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In his essay "Why now is the right time to study quantum computing" Aram Harrow writes, after describing the action of the $\sqrt{NOT}$ gate, that:

However, if we apply $\sqrt{NOT}$ a second time before measuring, then we always obtain the outcome 1. This demonstrates a key difference between quantum superpositions and random mixtures; placing a state into a superposition can be done without any irreversible loss of information.

I'm confused by what he meant here. How does the existence of a $\sqrt{NOT}$ gate in quantum computation demonstrate a difference in irreversibility as opposed to classical computation?

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I wouldn't say it's the existence of the $\sqrt{NOT}$ gate that demonstrates reversibility per se. It's the specific example that Harrow is using.

When you measure the output of applying a $\sqrt{NOT}$ gate to a $|0\rangle$, it looks just like a coin flip. It could be either $|0\rangle$ or $|1\rangle$ with a 50% chance. So far, nothing has been demonstrated that a random mixture can't do. A random mixture is perfectly capable of replacing a single bit with the results of a coin flip.

When you apply $\sqrt{NOT}$ a second time, the $\sqrt{NOT}$ gate recovers the initial information. But recovering information would be impossible if there was simply a random mixture. That's the demonstration of the key difference between superposition and random mixture. Information used in the creation of a superposition can be recovered; information lost in a random mixture cannot be.

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He's saying that there is a unitary matrix $U$ (quantum operation) with the property that $U^2$ is a bit flip, but there is no stochastic matrix (random operation) $S$ such that $S^2$ is a bit flip.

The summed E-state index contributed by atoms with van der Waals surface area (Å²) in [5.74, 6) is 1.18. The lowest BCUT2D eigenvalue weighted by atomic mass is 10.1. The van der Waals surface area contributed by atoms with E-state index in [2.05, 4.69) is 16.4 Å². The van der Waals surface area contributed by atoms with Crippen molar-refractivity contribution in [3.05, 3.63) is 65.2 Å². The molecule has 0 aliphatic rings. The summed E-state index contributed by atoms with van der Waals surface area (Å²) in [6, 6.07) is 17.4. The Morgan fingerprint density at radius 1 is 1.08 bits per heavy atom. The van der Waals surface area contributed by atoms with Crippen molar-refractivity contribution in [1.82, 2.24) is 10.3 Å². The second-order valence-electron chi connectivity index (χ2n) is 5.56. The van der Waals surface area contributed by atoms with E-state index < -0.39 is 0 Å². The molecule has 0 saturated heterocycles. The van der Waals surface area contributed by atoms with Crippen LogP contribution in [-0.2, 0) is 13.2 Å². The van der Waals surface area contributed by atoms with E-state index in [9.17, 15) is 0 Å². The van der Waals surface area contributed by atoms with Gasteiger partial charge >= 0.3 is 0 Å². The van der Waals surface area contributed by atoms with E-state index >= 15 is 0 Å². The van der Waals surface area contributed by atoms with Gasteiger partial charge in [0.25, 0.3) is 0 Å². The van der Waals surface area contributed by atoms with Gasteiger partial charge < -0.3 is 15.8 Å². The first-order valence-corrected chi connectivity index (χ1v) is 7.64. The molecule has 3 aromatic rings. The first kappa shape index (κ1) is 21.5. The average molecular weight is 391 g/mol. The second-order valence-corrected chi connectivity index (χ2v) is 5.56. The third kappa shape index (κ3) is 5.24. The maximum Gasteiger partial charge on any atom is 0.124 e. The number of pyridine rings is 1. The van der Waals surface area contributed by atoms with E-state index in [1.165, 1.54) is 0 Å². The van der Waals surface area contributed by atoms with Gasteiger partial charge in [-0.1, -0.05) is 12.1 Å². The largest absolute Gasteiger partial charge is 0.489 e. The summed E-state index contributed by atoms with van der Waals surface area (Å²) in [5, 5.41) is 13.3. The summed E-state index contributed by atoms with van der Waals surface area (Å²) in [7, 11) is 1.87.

In terms of reversibility, the key thing is that the state $U|0\rangle$ is perpendicular to the state $U|1\rangle$ for any $U$. For classical operations that is not always true. For example, for the "coin flip" operation $S$ it is the case that $S|0\rangle = S|1\rangle$. This implies that there can be no inverse operation $S^\dagger$ such that $\forall k: S^\dagger S|k\rangle = |k\rangle$.

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    $\begingroup$ Thanks for your answer. I have no problems understanding what the sqrt not gate does, however I find it difficult to frame its existence in the context ir/reversibility. Could you explain how the sqrt not demonstrates the difference between classical and quantum computation in terms of information loss / reversibility? $\endgroup$
    – gen
    Mar 5 '20 at 22:09
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The point is just that the gate $U := \sqrt{\rm{NOT}}$ naively appears to to scramble all the information about an initial classical state, because it takes both the initial states $|0\rangle$ and $|1\rangle$ to states that have 50/50 probabilities of being measured to 0 or 1. So classically, one would expect that these superposition states $U|0\rangle$ and $U|1\rangle$ would be identical, and that the procedure that prepared them - applying the gate $U$ to a computational basis state - would have irreversably erased all the information about the initial state. But the secret sauce of quantum coherence - i.e. the different relative complex phases in the amplitudes - means that the apparently-scrambled states $U|0\rangle$ and $U|1\rangle$ are actually physically distinct, and applying the gate $U$ again makes the apparently-erased information "reappear" by transforming the apparently-identical states into manifestly distinct states. The point is that unitary operations like $U$ never actually destroy any information about the initial state, even if they might naively appear to.

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